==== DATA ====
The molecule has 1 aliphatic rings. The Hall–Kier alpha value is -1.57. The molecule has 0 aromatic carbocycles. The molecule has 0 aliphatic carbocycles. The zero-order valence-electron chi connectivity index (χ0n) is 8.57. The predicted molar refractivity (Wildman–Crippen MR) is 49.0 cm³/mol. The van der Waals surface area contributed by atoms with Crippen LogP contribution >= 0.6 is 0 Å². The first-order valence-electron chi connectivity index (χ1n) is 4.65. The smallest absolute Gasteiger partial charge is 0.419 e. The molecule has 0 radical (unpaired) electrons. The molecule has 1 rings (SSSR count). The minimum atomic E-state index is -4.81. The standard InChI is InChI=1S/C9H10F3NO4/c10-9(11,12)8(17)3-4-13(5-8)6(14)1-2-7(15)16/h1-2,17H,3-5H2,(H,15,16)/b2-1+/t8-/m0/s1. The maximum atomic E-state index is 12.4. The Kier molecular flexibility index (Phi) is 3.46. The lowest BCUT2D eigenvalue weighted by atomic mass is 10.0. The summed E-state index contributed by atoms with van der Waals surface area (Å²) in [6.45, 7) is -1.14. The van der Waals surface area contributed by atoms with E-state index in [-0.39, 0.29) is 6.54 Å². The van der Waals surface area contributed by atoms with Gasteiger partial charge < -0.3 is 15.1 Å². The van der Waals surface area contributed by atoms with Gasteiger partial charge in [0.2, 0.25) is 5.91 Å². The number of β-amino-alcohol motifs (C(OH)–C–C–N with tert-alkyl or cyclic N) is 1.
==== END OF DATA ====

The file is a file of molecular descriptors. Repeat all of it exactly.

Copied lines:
The molecule has 1 aliphatic rings. The Hall–Kier alpha value is -1.57. The molecule has 0 aromatic carbocycles. The molecule has 0 aliphatic carbocycles. The zero-order valence-electron chi connectivity index (χ0n) is 8.57. The predicted molar refractivity (Wildman–Crippen MR) is 49.0 cm³/mol. The van der Waals surface area contributed by atoms with Crippen LogP contribution >= 0.6 is 0 Å². The first-order valence-electron chi connectivity index (χ1n) is 4.65. The smallest absolute Gasteiger partial charge is 0.419 e. The molecule has 0 radical (unpaired) electrons. The molecule has 1 rings (SSSR count). The minimum atomic E-state index is -4.81. The standard InChI is InChI=1S/C9H10F3NO4/c10-9(11,12)8(17)3-4-13(5-8)6(14)1-2-7(15)16/h1-2,17H,3-5H2,(H,15,16)/b2-1+/t8-/m0/s1. The maximum atomic E-state index is 12.4. The Kier molecular flexibility index (Phi) is 3.46. The lowest BCUT2D eigenvalue weighted by atomic mass is 10.0. The summed E-state index contributed by atoms with van der Waals surface area (Å²) in [6.45, 7) is -1.14. The van der Waals surface area contributed by atoms with E-state index in [-0.39, 0.29) is 6.54 Å². The van der Waals surface area contributed by atoms with Gasteiger partial charge < -0.3 is 15.1 Å². The van der Waals surface area contributed by atoms with Gasteiger partial charge in [0.2, 0.25) is 5.91 Å². The number of β-amino-alcohol motifs (C(OH)–C–C–N with tert-alkyl or cyclic N) is 1.